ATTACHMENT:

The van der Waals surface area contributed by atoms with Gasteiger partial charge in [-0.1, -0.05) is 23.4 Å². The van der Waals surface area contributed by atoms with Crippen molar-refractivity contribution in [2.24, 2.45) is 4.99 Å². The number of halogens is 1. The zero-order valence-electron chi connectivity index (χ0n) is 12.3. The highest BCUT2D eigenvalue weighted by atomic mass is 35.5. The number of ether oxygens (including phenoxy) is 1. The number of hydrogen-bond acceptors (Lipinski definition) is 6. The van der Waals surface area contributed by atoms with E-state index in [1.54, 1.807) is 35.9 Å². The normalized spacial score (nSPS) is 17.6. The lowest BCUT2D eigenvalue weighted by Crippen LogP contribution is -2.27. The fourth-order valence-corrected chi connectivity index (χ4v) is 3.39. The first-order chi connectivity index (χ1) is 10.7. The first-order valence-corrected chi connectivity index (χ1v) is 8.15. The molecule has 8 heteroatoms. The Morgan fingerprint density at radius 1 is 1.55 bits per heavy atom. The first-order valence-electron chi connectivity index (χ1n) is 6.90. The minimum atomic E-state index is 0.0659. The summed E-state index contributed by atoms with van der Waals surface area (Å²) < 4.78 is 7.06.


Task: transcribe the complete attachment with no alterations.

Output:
The van der Waals surface area contributed by atoms with Gasteiger partial charge in [-0.1, -0.05) is 23.4 Å². The van der Waals surface area contributed by atoms with Crippen molar-refractivity contribution in [2.24, 2.45) is 4.99 Å². The number of halogens is 1. The zero-order valence-electron chi connectivity index (χ0n) is 12.3. The highest BCUT2D eigenvalue weighted by atomic mass is 35.5. The number of ether oxygens (including phenoxy) is 1. The number of hydrogen-bond acceptors (Lipinski definition) is 6. The van der Waals surface area contributed by atoms with E-state index in [1.54, 1.807) is 35.9 Å². The normalized spacial score (nSPS) is 17.6. The lowest BCUT2D eigenvalue weighted by Crippen LogP contribution is -2.27. The fourth-order valence-corrected chi connectivity index (χ4v) is 3.39. The first-order chi connectivity index (χ1) is 10.7. The first-order valence-corrected chi connectivity index (χ1v) is 8.15. The molecule has 8 heteroatoms. The Morgan fingerprint density at radius 1 is 1.55 bits per heavy atom. The first-order valence-electron chi connectivity index (χ1n) is 6.90. The minimum atomic E-state index is 0.0659. The summed E-state index contributed by atoms with van der Waals surface area (Å²) < 4.78 is 7.06.